Women Warriors, Let the Internet Games Begin
It’s frag time, and Ivy Girl’s grandparents were just in town. Of course Ivy Girl–24-year-old Deanna Barberino–was happy to hang out with them in San Diego, but her fingers were itching for the rocket launchers of her favorite video game.
Two weeks ago, Female Frag Fest ’99–the first large-scale, all-female Internet gaming event of its kind–got underway, and Barberino was busy with schoolwork and family. Which meant she had no time to practice for the big event with her online team, clan PMS (that’s Psycho Men Slayers–a group known for its fierce, all-female players in the high-speed 3-D game, “Quake II.”)
“Some of the guys don’t understand how many females there are out there, and how many are hidden,” Barberino said of the reasoning behind PMS. “It makes us stronger as a force.”
That same ideology applies to Fem Frag, said the tournament’s co-organizer, Stephanie Bergman, 25, who is a producer at The All Games Network, which sponsors daily Internet TV shows on computer and video games, including her own “Lilith & Eve,” an online TV show about women and computer games.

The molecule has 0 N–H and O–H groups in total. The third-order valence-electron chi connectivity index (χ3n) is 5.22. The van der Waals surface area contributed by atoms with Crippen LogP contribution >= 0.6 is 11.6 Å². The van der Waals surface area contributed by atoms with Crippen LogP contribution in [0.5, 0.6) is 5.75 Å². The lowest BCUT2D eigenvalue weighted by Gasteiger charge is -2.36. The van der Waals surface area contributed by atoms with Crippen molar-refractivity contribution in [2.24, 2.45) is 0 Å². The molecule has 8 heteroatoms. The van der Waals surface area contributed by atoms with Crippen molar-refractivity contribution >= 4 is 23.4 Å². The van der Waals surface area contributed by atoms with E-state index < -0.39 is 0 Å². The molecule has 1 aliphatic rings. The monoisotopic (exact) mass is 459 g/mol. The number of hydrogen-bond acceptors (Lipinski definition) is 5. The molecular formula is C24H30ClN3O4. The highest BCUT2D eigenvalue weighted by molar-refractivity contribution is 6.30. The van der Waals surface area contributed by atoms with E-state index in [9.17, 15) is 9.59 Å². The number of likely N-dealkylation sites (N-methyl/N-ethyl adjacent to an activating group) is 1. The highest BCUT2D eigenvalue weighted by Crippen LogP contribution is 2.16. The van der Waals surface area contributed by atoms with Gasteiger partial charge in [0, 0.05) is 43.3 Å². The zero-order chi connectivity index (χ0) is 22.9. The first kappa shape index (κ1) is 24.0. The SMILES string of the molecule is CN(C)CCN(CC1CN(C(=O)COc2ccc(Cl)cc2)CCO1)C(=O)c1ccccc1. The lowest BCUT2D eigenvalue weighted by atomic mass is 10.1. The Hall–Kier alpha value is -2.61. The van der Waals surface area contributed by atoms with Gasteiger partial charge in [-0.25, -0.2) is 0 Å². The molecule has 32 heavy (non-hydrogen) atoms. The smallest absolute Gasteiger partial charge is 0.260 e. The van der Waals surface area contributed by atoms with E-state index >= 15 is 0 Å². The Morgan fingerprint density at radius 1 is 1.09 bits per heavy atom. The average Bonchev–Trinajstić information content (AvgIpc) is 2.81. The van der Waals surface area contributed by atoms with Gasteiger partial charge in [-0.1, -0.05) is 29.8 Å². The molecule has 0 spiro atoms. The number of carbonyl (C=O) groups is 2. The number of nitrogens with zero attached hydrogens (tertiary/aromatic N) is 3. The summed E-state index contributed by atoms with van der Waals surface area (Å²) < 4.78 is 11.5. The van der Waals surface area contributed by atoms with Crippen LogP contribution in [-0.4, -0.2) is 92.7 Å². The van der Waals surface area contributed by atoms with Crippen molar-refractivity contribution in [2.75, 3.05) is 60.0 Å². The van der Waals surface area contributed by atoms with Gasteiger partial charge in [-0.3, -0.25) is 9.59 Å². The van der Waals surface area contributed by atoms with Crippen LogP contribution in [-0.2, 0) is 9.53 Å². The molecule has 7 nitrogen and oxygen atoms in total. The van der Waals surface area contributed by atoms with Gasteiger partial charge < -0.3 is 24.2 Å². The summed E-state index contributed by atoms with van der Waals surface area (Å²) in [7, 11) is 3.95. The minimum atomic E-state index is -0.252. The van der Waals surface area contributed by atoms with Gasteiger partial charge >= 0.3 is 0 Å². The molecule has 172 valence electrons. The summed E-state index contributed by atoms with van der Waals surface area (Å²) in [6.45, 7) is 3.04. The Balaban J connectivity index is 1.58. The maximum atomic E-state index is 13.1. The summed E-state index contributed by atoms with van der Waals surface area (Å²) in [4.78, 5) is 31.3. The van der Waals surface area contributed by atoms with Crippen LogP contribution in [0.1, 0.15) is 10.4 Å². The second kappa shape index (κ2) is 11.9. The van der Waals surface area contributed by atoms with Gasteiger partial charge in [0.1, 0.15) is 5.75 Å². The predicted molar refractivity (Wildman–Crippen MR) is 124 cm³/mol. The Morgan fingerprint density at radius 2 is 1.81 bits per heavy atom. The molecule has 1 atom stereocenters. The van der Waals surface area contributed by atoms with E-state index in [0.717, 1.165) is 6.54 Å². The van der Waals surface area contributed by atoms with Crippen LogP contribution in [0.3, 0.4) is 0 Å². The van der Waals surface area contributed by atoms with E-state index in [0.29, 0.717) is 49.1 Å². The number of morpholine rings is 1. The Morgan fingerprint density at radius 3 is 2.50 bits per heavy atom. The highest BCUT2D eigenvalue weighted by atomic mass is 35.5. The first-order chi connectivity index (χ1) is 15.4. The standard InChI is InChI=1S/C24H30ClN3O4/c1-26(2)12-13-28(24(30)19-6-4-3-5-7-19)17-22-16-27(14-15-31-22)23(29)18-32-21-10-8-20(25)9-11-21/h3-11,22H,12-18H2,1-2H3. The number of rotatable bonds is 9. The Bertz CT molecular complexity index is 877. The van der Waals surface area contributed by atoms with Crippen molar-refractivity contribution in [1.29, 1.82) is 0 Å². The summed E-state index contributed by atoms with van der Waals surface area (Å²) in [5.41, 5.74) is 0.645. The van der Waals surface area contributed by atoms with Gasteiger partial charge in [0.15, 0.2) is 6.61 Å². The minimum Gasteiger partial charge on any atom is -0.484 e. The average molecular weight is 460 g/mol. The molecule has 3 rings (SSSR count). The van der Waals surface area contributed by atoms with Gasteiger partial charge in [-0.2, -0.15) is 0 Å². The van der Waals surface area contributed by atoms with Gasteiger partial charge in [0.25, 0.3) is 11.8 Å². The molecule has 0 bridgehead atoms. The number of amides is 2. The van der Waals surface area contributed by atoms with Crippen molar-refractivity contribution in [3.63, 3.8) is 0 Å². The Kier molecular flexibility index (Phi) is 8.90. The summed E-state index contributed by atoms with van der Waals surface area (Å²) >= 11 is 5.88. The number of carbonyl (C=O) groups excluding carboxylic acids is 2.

In March, Bergman and her “Lilith & Eve” cohost, Vangie Beal, sent a survey to female players. Would women play in an all-female tournament? Did they want the chance to rise to the ranks of the pros, most of whom are male?
The women said yes, and 70 players from the U.S. and Canada, ages 18 to 65, signed up for the free tournament under log-ons including Bitchgoddess, ACiDbaby and Hellchick.
Players were required to send in copies of their driver’s licenses as proof of gender and their real names in order to claim prizes that include an all-expenses paid trip to New York City. In early September, six finalists will meet face to face there in a play-off match and win a free trip to a spa and a Broadway show.
According to Bergman, the tone for Female Frag Fest ’99 was set in the pregame chat rooms, when women talked about how to play the game with long fingernails and what to do with their kids when playing video games.
“It’s a lot of fun. You start chitchatting beforehand,” said Barberino, who lost her first individual match in the tournament. But she didn’t care.
“As much as I love playing with the guys,” she said, “it’s so much different when you’re playing against a female. During one match, we were just laughing [in online chat]. After a kill, we were like, ‘Are you OK over there?’ ”
The online tournament matches are notopen to public viewing. But tournament information is available online at http://www.femalefrag.com. Other game sites include http://www.heat.net and http://www.cyberathlete.com.